Tuesday, April 23, 2013

The New Red-Headed Stepchild


There's nothing quite so much fun as lively discussion about who's sunk to the bottom. This said with much sarcasm. It both fascinates and dismays me to find that people seem to have a need to knock others down. 

When I started writing, ebooks were the red-headed stepchild. Back in 2005, there were three notable romance epublishers. I was a member of Romance Writers of America (RWA) and had actually been introduced to my first publisher (an electronic publisher) through my local RWA. When I signed a contract and wanted to share my good news, my "supportive" group snubbed me. I apparently wasn't writing "real" books. Lovely.

Fast forward a few years and erotic romance becomes the new least favorite of the genres. Why? I have no idea, but telling people, even fellow romance writers, that I wrote erotic romance was akin to telling them I slaughtered small children, puppies and kittens for kicks. And God forbid those right-minded folks in the Bible Belt hear of it. One woman didn't want our kids to play together for fear my son might taint hers. Yes, because I often use a four-year-old to plot erotic scenes. Okay, she was a dumbass.

Fast forward a few more years, and self-publishing is lauded as nonsense. According to the proverbial "they"--only those who can't get published by a real publisher do it themselves. And then Amanda Hocking broke the ceiling. A new author, not well-known, who managed to sell over a million copies of a young adult book. Suddenly self-publishing, relabeled Indie (independent) publishing, didn't look so bad. Others jumped on the bandwagon and saw success. 

Now it's 2013. Ebooks and digitial-first lines are common in the large NY publishing houses. Ebooks sales gross more and more of the publishing pie every year. With the phenomenal success of Fifty Shades of Grey, erotic romance has pretty much gone mainstream. Authors are self-publishing and many are making a living doing so. 

Which brings me to my next group of those considered by some to be persona non grata. Agents. 

Who thought that would ever be the case? Personally, I think agents still have their place. In the print world with large publishing houses, good agents--note, I said good--can swing authors better deals and better contract terms. But in the indie and small press world, I just don't see a need for them. I've heard of authors verbally attacking agents on Twitter and Facebook, declaring in broad, sneering terms their uselessness. And I've also heard of agents--yes, agents--foaming at the mouth and throwing gibes at authors who dare question their necessity.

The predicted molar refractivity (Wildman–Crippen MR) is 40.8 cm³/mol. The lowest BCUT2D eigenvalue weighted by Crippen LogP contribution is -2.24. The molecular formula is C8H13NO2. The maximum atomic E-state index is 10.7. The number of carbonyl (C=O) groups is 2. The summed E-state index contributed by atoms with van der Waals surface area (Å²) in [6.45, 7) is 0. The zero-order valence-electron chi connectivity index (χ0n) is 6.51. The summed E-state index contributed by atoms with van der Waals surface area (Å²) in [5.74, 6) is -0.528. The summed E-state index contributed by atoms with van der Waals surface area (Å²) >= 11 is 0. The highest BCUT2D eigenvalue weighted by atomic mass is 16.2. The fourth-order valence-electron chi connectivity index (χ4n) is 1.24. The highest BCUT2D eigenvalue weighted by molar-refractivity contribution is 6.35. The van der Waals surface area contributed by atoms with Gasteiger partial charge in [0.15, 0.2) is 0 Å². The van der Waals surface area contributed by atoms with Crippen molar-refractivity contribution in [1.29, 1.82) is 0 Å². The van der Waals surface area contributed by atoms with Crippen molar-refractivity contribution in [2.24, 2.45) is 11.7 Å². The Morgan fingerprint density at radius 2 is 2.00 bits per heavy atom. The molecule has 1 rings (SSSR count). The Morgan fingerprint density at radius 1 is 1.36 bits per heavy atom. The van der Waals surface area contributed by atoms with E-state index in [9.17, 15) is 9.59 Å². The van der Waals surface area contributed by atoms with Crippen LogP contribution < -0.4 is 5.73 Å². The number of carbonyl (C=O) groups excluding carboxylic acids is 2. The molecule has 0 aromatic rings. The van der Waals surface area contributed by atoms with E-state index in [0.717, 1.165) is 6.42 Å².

And the ugliness continues.

I just think it's interesting that for so long, authors have been the bottom of the food chain when without authors, there is no work to edit, agent, or produce. Now to see agents getting a sense that they aren't worth keeping around stuns, baffles, and yes, intrigues me. It's like watching a train wreck and being unable to look away. 

Hearing for years that professionals know the market better than I do, when I read hundreds of romances a year and have for over twenty years, made little sense to me. But then, I'm biased and invested in my own work, so of course I'm not clearheaded about my projects. I do, however, know what readers like. Not necessarily what sounds marketable, but what an actual reader will read. Now that indie publishing is big, I think those same professionals are realizing that for the first time in a long time, readers are making themselves heard. Books that the old Big 6 might never have found marketable are readable, and being sold in droves. 

It's a brave, fun, scary, exciting new world out there. And it all rests with the readers, finally, as it should. 


Cathryn Cade said...


Right there with you, sistah. I too, got the digital contract, received polite smiles from RWA chapter members who wanted to be positive and supportive but who just weren't sure being epubbed was going to do anything for an author. Then I started relaying the news of monthly paychecks that sometimes nearly equaled my teaching salary. Heads turned and eyes opened.

Those fabulous paychecks have sagged with the huge surge of the market into digital, and a fun but not lucrative genre decision on my part. But I do believe that moving into self-pub and getting more books out will re-grow my career.